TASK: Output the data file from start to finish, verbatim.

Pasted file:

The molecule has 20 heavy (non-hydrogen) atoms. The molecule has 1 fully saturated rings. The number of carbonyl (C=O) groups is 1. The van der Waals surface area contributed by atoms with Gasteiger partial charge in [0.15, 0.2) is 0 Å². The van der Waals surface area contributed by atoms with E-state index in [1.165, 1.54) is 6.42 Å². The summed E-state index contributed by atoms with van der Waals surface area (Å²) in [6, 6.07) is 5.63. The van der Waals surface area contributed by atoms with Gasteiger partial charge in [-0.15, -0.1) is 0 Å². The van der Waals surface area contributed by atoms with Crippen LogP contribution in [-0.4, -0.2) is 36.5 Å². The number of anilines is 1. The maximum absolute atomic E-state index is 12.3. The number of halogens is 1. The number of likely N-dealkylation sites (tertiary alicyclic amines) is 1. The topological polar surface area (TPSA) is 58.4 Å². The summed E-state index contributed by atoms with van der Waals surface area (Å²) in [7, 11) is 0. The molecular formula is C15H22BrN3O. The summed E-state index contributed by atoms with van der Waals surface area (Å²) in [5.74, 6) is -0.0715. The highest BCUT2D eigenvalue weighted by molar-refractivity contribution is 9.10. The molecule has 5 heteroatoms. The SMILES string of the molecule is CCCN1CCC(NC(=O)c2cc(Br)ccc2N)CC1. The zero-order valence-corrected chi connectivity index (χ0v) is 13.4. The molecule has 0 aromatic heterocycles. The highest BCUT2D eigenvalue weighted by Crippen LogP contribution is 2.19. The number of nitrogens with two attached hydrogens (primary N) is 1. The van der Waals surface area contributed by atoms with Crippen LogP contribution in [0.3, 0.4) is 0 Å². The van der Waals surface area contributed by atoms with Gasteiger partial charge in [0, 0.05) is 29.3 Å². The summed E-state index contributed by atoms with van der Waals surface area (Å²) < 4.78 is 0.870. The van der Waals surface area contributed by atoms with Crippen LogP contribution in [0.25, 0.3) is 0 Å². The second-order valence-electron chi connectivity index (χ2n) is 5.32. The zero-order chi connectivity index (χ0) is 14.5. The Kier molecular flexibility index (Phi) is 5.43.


The molecule has 20 heavy (non-hydrogen) atoms. The molecule has 1 fully saturated rings. The number of carbonyl (C=O) groups is 1. The van der Waals surface area contributed by atoms with Gasteiger partial charge in [0.15, 0.2) is 0 Å². The van der Waals surface area contributed by atoms with E-state index in [1.165, 1.54) is 6.42 Å². The summed E-state index contributed by atoms with van der Waals surface area (Å²) in [6, 6.07) is 5.63. The van der Waals surface area contributed by atoms with Gasteiger partial charge in [-0.15, -0.1) is 0 Å². The van der Waals surface area contributed by atoms with Crippen LogP contribution in [-0.4, -0.2) is 36.5 Å². The number of anilines is 1. The maximum absolute atomic E-state index is 12.3. The number of halogens is 1. The number of likely N-dealkylation sites (tertiary alicyclic amines) is 1. The topological polar surface area (TPSA) is 58.4 Å². The summed E-state index contributed by atoms with van der Waals surface area (Å²) in [7, 11) is 0. The molecular formula is C15H22BrN3O. The summed E-state index contributed by atoms with van der Waals surface area (Å²) in [5.74, 6) is -0.0715. The highest BCUT2D eigenvalue weighted by molar-refractivity contribution is 9.10. The molecule has 5 heteroatoms. The SMILES string of the molecule is CCCN1CCC(NC(=O)c2cc(Br)ccc2N)CC1. The zero-order valence-corrected chi connectivity index (χ0v) is 13.4. The molecule has 0 aromatic heterocycles. The highest BCUT2D eigenvalue weighted by Crippen LogP contribution is 2.19. The number of nitrogens with two attached hydrogens (primary N) is 1. The van der Waals surface area contributed by atoms with Crippen LogP contribution in [0.3, 0.4) is 0 Å². The van der Waals surface area contributed by atoms with Gasteiger partial charge in [0, 0.05) is 29.3 Å². The summed E-state index contributed by atoms with van der Waals surface area (Å²) < 4.78 is 0.870. The van der Waals surface area contributed by atoms with Crippen LogP contribution in [0.25, 0.3) is 0 Å². The second-order valence-electron chi connectivity index (χ2n) is 5.32. The zero-order chi connectivity index (χ0) is 14.5. The Kier molecular flexibility index (Phi) is 5.43.